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Pushing the Limits of Minimally Invasive Colorectal Surgery Presented at SAGES 2019

Op-Med is a collection of original articles contributed by Doximity members.

Over 900,000 colon resections will be performed in the United States this year alone. So, when a busy family practitioner was recently diagnosed with colon cancer, he was surprised to learn that such a common procedure was performed in many different ways. 

In his research, he found that traditional open colon surgery is still performed nearly 50 percent of the time despite convincing evidence of the benefits of minimally invasive surgery (MIS). In fact, patients who undergo MIS colon resections have significantly less pain, earlier recovery, and shorter length of hospital stay. There is also significantly less blood loss and fewer complications following MIS surgery.

But what he could not know is that there is now an even less invasive approach using robotic technology known as the NICE procedure (Natural-orifice IntraCorporeal anastomosis with Extraction). This innovative technique was presented for the first-time during SAGES 2019 conference in Baltimore on Wed., April 3.

With this approach, the entire surgery is performed without any incision other than the tiny ports for the robotic arms. Although laparoscopic surgery is much less invasive than open surgery, an incision is still required to remove the specimen and perform part of the anastomosis to provide bowel continuity and avoid a colostomy. The NICE procedure uses the rectum as a natural orifice to remove the specimen and perform the anastomosis — thus avoiding the abdominal wall incision.

Using a natural orifice to assist with colorectal surgery is not a new concept. In fact, more than 25 years ago, pioneering MIS surgeons described laparoscopic approaches in which the specimen was removed through the rectum. This technique afforded numerous advances in patient care including much less pain and opioid use. Patients were discharged even sooner than other MIS procedures and had virtually no risk of a surgical site infection or hernia.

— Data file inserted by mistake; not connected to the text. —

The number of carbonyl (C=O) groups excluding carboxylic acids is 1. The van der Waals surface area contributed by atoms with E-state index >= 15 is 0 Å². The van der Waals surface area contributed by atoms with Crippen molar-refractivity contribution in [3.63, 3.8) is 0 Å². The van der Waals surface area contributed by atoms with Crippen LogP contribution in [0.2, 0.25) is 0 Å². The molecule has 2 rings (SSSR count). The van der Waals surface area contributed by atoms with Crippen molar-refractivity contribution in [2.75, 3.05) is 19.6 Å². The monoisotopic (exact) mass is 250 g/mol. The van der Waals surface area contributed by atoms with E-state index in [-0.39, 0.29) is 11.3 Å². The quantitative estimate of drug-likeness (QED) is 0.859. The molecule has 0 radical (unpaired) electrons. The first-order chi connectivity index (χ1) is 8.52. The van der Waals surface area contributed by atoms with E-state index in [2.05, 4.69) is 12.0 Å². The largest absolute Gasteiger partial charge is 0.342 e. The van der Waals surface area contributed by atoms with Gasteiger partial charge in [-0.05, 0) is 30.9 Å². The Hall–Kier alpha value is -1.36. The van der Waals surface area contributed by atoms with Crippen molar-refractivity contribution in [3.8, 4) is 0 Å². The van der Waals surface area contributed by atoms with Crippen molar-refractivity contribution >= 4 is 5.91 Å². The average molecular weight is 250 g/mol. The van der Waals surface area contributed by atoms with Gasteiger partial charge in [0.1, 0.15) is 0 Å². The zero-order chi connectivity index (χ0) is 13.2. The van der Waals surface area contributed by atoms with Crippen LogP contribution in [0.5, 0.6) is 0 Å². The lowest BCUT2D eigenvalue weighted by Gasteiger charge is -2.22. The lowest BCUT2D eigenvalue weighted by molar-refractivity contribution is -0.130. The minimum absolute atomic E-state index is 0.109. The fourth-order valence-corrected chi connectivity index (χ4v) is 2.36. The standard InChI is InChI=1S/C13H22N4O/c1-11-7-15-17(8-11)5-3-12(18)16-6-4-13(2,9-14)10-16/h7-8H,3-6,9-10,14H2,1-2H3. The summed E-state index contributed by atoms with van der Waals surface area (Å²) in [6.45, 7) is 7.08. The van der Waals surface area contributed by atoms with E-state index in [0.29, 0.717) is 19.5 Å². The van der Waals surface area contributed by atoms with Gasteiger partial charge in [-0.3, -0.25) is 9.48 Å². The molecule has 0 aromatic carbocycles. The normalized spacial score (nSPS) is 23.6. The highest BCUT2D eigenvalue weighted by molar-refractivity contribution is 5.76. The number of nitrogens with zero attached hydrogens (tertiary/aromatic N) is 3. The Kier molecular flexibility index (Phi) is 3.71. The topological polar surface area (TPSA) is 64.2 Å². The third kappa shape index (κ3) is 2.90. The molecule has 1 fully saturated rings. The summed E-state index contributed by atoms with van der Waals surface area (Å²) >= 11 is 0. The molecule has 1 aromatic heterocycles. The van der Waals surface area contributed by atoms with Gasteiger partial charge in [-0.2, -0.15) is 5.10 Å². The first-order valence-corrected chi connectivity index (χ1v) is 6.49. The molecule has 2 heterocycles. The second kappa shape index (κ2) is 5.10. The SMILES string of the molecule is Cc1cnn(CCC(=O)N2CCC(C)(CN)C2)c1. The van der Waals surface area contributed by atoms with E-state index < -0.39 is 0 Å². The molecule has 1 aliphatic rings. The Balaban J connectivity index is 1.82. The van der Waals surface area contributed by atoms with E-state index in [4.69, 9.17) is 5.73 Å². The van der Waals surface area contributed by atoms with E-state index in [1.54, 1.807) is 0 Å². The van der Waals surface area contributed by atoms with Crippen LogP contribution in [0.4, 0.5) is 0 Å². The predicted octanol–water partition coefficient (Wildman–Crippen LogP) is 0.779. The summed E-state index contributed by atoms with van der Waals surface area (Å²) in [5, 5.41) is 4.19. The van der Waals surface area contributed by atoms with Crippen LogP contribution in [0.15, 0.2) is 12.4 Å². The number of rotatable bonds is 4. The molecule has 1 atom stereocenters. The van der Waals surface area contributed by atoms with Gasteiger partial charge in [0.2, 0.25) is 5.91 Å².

Despite these obvious advantages, fewer than 1 percent of colon resections were performed in this fashion — until now, nearly three decades later. It is the combination of technological advancements coupled with a movement to eliminate opioid use that has resulted in the re-development of this approach. 

Using new robotic technologies, the NICE procedure offers a systematic step-wise approach to successfully accomplish natural orifice incisionless colorectal resection. The technique was presented with wide enthusiasm and interest to a packed house of MIS surgeons. The procedure is proven not only safe and feasible, but is designed for wide-spread adoption largely due to enabling robotic platform and advancements in instrumentation. 

After performing 35 consecutive cases using the NICE procedure, the results are in: Patients recovered far better compared to published results following open or conventional laparoscopic surgery. For instance, 74 percent of patients were discharged home on day 2 and 95 percent were home by day 3. This is in sharp contrast to national data with an average post-op length of stay of 5 to 8 days. There were no surgical site infections or anastomotic leaks. 

The family doctor was one of the cohorts in the study. He woke up with virtually no pain because there was no incision. He was eating breakfast the next morning and was discharged home within 48 hours. He required no narcotics during his hospital stay and left taking only Tylenol and Advil. He saw his first patient 10 days after surgery, which cured him of cancer and gave him a first-hand appreciation of the benefits of modernized surgery.

As we strive to provide our patients with best outcomes, the NICE procedure may be one of the innovations that will help make minimally invasive surgery even less invasive.

Dr. Eric Haas is internationally recognized as an expert in advanced laparoscopic and robotic surgery for the treatment of colon and rectal cancer as well as complex diverticulitis, ulcerative colitis, and Crohn's Disease.

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